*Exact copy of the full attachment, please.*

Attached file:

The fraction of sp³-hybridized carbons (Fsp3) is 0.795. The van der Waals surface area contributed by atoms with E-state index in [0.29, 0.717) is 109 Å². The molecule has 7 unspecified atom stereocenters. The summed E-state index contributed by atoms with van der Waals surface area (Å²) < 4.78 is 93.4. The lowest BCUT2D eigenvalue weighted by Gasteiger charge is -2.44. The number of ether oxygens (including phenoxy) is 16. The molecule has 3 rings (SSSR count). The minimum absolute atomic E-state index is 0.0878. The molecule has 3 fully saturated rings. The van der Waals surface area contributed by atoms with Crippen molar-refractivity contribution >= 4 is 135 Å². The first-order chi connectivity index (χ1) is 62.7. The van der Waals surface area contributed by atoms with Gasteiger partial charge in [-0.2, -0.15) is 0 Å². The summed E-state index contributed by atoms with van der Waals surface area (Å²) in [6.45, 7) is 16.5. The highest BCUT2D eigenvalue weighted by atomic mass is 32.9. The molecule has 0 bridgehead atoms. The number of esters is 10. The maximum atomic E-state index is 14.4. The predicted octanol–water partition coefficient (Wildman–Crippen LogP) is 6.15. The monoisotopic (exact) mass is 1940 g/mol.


The fraction of sp³-hybridized carbons (Fsp3) is 0.795. The van der Waals surface area contributed by atoms with E-state index in [0.29, 0.717) is 109 Å². The molecule has 7 unspecified atom stereocenters. The summed E-state index contributed by atoms with van der Waals surface area (Å²) < 4.78 is 93.4. The lowest BCUT2D eigenvalue weighted by Gasteiger charge is -2.44. The number of ether oxygens (including phenoxy) is 16. The molecule has 3 rings (SSSR count). The minimum absolute atomic E-state index is 0.0878. The molecule has 3 fully saturated rings. The van der Waals surface area contributed by atoms with Crippen molar-refractivity contribution >= 4 is 135 Å². The first-order chi connectivity index (χ1) is 62.7. The van der Waals surface area contributed by atoms with Gasteiger partial charge in [-0.2, -0.15) is 0 Å². The summed E-state index contributed by atoms with van der Waals surface area (Å²) in [6.45, 7) is 16.5. The highest BCUT2D eigenvalue weighted by atomic mass is 32.9. The molecule has 0 bridgehead atoms. The number of esters is 10. The maximum atomic E-state index is 14.4. The predicted octanol–water partition coefficient (Wildman–Crippen LogP) is 6.15. The monoisotopic (exact) mass is 1940 g/mol.